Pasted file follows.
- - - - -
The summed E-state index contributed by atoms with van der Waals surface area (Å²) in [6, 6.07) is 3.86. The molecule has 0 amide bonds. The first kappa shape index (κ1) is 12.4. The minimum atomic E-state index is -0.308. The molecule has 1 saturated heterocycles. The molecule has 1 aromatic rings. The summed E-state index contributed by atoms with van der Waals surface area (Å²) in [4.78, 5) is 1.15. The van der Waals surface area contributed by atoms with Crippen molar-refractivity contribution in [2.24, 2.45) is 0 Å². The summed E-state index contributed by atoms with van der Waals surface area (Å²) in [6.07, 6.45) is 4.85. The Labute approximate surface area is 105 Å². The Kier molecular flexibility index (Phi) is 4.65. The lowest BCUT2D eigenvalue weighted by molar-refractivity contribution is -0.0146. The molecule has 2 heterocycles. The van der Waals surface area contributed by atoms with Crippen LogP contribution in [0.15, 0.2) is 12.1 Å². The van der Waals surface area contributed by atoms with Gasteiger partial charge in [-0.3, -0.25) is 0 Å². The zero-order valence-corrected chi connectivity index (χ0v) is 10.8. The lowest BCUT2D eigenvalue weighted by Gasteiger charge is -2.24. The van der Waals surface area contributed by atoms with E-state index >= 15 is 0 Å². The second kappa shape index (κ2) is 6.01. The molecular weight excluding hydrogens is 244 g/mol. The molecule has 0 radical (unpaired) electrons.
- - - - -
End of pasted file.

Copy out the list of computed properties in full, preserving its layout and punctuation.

The summed E-state index contributed by atoms with van der Waals surface area (Å²) in [6, 6.07) is 3.86. The molecule has 0 amide bonds. The first kappa shape index (κ1) is 12.4. The minimum atomic E-state index is -0.308. The molecule has 1 saturated heterocycles. The molecule has 1 aromatic rings. The summed E-state index contributed by atoms with van der Waals surface area (Å²) in [4.78, 5) is 1.15. The van der Waals surface area contributed by atoms with Crippen molar-refractivity contribution in [2.24, 2.45) is 0 Å². The summed E-state index contributed by atoms with van der Waals surface area (Å²) in [6.07, 6.45) is 4.85. The Labute approximate surface area is 105 Å². The Kier molecular flexibility index (Phi) is 4.65. The lowest BCUT2D eigenvalue weighted by molar-refractivity contribution is -0.0146. The molecule has 2 heterocycles. The van der Waals surface area contributed by atoms with Crippen LogP contribution in [0.15, 0.2) is 12.1 Å². The van der Waals surface area contributed by atoms with Gasteiger partial charge in [-0.3, -0.25) is 0 Å². The zero-order valence-corrected chi connectivity index (χ0v) is 10.8. The lowest BCUT2D eigenvalue weighted by Gasteiger charge is -2.24. The van der Waals surface area contributed by atoms with E-state index >= 15 is 0 Å². The second kappa shape index (κ2) is 6.01. The molecular weight excluding hydrogens is 244 g/mol. The molecule has 0 radical (unpaired) electrons.